Daily Rounds: Mass. Reform Punts On Prices; Salt & Ice; No Malpractice Money; Fear Ages Cells?

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Health cost bill may not attack key problem (The Boston Globe) - "As legislative leaders close in on a major health care cost-control bill, key efforts to attack one of the most-cited reasons for rising medical spending — the market power of caregivers who demand high prices for their services — appear to be in jeopardy....Now, the impact of two major proposals in the House plan that are ­intended to level the playing field — a one-time luxury tax on high-priced providers and restrictions on contract negotiations — is in doubt after lobbying by hospitals."

Troubled New York hospitals forgo coverage for malpractice (The New York Times) - "Several of the city’s most troubled hospitals are partially or completely uninsured for malpractice, state records show, forgoing what is considered a standard safeguard across the country. Some have saved money to cover their liabilities, but others have used up their malpractice reserves, meaning that any future awards or settlements could come at the expense of patients’ care, and one hospital has closed its obstetric practice, in part out of fear of lawsuits."

Salt and ice dare draws warning from medical experts (The Boston Herald) - "Table salt and ice cubes are the latest tools in thrill-seeking teens’ bad-idea arsenal. Known as the “salt and ice challenge,” the dare has kids sprinkle an area of their skin with salt, press an ice cube on top, and see how long they can withstand the pain. Many upload their feat on YouTube to compare with other challenge-takers. But while the pain may be temporary, the game is not harmless. 'The potential danger is that it can cause frostbite, which can lead to permanent scarring or tissue loss, depending upon what part of the body is involved,' said Dr. Anne Stack, clinical chief of emergency medicine at Boston Children’s Hospital."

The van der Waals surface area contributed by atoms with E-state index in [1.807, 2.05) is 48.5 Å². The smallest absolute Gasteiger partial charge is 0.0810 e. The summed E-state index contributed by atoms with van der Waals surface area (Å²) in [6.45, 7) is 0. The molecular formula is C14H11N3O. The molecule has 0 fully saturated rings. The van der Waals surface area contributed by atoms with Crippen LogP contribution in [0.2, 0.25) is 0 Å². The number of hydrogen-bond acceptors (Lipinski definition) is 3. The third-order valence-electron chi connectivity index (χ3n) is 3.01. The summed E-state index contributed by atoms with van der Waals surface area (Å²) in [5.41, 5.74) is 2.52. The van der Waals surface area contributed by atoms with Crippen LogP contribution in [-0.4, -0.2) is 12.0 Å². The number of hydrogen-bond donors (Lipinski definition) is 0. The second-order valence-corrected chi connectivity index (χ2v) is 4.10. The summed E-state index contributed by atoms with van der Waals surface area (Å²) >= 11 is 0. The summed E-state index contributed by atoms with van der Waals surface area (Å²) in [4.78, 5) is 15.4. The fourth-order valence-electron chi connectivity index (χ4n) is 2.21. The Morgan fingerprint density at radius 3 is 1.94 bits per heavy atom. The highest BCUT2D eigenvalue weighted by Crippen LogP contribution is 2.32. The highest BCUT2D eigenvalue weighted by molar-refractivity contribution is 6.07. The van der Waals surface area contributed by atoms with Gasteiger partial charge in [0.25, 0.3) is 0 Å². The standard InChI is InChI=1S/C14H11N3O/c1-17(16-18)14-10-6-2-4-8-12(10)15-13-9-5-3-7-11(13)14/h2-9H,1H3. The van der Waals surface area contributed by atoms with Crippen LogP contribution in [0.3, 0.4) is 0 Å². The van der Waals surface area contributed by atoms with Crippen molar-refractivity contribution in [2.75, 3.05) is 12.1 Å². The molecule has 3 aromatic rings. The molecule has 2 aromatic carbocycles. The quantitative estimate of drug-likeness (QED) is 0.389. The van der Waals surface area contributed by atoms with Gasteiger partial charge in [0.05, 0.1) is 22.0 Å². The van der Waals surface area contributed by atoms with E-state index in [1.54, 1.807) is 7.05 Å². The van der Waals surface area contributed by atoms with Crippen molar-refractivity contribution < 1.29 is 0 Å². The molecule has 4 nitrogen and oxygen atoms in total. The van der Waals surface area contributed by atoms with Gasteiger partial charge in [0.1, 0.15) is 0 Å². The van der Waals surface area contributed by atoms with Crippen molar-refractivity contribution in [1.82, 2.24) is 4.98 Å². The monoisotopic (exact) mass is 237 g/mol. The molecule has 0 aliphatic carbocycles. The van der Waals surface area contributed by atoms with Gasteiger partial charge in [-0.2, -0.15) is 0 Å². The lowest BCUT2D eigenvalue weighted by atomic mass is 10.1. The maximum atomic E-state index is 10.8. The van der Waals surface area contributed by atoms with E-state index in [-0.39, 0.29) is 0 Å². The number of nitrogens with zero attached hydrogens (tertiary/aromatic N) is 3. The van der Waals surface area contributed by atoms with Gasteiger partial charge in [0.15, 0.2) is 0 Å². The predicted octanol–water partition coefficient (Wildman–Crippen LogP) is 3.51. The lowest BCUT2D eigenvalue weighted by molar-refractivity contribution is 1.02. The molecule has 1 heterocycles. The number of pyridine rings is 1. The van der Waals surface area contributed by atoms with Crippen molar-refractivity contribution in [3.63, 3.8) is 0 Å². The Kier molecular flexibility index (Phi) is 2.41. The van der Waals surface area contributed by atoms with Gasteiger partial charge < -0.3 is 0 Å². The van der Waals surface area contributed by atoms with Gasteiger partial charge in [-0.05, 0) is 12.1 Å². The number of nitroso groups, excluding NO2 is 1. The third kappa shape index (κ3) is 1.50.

Is it possible to counteract aging effects of stress? (The Boston Globe) - "A new study suggests that a common form of anxiety is associated with shorter telomeres and perhaps an earlier risk of dying. Brigham and Women’s Hospital researchers looked at data from 5,200 women participating in the Nurses’ Health Study and found that women with high levels of phobic anxiety — an exaggerated fear of crowds, heights, enclosed spaces, and certain social situations ­— had shorter telomeres on average compared with those of the same age who didn’t have this anxiety disorder."

This program aired on July 16, 2012. The audio for this program is not available.